pressure ; Olyb. Is’t horror or compassion ? I would have smooth'd thy beauteous limbs, Or both ?

and laid The above. Fourth Officer. My head upon thy breast, and died with Olyb. What means thy hurried look ? thee. Speak-speak!

Olyb. Good father ! once I thought to Though thy words blast like lightning.

call thee so, Offreer.

Mighty Prefect, How do I envy thee this her last fondness! The apostate Priestess Margarita

She had no dying thought of me.Go on. Olyb.

How ?

Officer. With that the headsman wiped Where's Macer?

from his swarth cheeks Officer. By the dead.

A moisture like to tears. But she, mean. Olyb. What dead ?

while, Officer.

Remove On the cold block composed her head, and Thy sword, which thou dost brandish at cross'd my throat,

Her hands upon her bosom, that scarce And I shall answer.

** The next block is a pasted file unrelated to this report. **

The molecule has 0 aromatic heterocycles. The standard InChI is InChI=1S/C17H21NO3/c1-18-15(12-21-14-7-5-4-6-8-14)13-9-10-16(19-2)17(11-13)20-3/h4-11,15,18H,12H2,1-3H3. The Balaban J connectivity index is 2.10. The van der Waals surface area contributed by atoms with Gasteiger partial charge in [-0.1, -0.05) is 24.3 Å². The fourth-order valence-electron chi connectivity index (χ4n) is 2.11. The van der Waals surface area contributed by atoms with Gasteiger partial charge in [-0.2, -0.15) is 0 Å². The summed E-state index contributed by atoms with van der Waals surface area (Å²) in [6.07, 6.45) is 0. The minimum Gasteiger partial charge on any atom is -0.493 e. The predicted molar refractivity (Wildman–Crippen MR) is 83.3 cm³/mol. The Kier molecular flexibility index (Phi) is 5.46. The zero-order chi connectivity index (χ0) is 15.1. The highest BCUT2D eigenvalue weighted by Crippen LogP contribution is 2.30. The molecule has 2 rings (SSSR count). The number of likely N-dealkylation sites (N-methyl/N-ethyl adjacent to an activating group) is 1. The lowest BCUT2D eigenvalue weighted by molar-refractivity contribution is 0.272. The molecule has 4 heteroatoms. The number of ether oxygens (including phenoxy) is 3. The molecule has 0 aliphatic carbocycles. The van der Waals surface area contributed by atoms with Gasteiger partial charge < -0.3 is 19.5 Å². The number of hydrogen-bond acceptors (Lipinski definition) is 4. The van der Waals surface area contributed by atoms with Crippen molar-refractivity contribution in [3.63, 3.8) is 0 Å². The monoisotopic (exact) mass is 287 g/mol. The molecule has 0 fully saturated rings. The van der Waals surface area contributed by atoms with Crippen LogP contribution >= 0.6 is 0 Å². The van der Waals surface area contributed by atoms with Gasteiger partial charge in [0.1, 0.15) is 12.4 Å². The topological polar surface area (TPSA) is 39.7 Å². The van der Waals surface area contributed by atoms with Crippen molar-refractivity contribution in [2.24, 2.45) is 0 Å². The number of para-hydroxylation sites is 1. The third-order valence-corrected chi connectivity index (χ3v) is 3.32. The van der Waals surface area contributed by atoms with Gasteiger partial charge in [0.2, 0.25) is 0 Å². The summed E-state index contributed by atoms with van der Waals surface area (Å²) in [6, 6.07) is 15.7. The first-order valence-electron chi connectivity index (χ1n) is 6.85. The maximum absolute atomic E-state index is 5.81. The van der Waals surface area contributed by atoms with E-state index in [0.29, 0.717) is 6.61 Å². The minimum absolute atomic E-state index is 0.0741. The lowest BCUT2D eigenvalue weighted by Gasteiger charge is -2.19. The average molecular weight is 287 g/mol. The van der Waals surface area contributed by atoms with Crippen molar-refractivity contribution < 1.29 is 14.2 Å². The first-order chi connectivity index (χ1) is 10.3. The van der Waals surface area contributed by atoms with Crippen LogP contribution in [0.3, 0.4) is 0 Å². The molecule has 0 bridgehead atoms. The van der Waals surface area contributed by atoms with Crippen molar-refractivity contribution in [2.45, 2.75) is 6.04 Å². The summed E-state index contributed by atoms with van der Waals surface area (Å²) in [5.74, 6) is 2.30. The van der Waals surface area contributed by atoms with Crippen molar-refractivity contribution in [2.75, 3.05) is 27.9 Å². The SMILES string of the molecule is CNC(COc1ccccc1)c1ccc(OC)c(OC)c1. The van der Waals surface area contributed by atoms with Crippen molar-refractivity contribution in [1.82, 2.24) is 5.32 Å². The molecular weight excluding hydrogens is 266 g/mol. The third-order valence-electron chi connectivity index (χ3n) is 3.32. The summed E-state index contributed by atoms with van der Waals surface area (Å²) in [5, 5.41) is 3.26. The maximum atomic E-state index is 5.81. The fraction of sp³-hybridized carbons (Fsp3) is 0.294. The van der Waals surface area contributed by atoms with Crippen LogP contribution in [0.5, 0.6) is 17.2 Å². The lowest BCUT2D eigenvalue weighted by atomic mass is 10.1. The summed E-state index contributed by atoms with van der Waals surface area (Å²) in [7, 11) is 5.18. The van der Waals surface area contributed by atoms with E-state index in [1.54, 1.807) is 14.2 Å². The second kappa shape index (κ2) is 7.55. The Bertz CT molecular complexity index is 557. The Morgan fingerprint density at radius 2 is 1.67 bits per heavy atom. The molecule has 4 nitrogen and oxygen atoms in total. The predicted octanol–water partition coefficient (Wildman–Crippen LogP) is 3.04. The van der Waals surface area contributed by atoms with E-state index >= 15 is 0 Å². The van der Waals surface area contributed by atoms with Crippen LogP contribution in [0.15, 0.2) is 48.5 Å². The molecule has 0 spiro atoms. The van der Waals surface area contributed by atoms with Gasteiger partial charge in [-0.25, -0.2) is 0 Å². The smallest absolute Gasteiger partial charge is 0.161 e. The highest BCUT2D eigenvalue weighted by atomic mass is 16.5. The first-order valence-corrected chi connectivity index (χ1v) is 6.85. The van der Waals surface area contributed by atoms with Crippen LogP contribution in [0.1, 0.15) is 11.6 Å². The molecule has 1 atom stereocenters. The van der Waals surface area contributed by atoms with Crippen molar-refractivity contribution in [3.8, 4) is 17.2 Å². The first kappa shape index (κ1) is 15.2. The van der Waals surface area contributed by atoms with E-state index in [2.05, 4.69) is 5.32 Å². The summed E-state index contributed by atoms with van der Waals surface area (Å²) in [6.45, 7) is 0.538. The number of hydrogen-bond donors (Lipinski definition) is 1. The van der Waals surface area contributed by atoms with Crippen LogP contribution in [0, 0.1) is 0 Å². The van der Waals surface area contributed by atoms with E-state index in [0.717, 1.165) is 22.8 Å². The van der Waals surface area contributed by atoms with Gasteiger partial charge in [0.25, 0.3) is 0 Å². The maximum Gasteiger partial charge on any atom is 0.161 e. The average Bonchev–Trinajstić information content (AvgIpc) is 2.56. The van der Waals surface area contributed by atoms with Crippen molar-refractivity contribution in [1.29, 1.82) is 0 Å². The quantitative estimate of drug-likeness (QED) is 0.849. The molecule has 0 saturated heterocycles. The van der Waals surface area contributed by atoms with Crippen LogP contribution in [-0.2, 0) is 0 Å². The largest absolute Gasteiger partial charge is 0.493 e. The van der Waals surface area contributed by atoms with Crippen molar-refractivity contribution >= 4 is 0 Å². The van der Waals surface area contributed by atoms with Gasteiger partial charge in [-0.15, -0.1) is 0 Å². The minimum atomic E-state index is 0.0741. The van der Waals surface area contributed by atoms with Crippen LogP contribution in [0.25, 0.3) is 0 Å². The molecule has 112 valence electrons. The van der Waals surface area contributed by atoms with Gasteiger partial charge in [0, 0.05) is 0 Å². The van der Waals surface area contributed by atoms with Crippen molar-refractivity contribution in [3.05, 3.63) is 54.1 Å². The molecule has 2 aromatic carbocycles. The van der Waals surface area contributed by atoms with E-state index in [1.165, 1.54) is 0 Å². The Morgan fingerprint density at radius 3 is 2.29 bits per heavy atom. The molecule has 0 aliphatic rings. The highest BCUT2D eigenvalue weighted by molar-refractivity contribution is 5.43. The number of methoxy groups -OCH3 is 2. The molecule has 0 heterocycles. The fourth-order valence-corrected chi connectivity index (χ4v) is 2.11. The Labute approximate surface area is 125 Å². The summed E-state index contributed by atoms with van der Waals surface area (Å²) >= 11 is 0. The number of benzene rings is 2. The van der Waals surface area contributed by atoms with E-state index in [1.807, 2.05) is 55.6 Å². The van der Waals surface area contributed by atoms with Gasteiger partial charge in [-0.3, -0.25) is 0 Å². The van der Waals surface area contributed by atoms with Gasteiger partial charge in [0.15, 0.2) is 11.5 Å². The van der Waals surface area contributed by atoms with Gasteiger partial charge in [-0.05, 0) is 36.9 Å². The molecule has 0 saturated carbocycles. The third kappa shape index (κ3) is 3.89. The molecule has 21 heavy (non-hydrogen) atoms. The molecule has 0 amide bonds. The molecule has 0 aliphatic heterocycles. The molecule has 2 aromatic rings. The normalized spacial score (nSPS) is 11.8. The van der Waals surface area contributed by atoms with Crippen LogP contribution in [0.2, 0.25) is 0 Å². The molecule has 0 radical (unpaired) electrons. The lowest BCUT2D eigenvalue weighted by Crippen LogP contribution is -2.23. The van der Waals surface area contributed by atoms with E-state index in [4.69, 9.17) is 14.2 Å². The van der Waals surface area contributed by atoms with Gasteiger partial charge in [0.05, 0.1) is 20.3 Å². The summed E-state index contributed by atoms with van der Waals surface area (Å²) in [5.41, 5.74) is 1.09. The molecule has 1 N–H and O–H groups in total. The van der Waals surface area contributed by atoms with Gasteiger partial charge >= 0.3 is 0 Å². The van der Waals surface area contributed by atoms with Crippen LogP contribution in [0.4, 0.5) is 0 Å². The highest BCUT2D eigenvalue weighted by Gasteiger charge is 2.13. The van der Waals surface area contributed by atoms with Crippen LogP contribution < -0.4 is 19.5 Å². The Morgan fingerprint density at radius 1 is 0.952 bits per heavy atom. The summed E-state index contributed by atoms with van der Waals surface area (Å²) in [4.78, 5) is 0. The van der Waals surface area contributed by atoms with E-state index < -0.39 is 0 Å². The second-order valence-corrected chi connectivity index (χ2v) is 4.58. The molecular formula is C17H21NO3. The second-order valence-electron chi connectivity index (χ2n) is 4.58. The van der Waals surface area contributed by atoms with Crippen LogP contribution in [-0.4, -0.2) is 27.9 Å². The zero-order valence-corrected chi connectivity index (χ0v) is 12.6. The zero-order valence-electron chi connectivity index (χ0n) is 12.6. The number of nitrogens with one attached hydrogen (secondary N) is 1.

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She was so tranquil; cautious, lest her Embolden'd multitudes from every quarter garments

Throng forth, and in the face of day proShould play the traitors to her modest care. claim And as the cold wind touch'd her naked Their lawless faith. They have ta'en up * neck,

the body, And fann'd away the few unbraided hairs, And hither, as in proud ovation, bear it Blushes o'erspread her face, and she look'd With clamour and with song. All Antioch

crowds As softly to reproach his tardiness : Applauding round them--they are here, And some fell down upon their knees, behold them. sonie clasp'd

Christian Hymn. Their hands, enamour'd even to adoration

Sing to the Lord ! let harp, and lute, and Of that half-smiling face and bending

voice form.

Up to the expanding gates of Heaven reCall. But he_but he-the savage exe.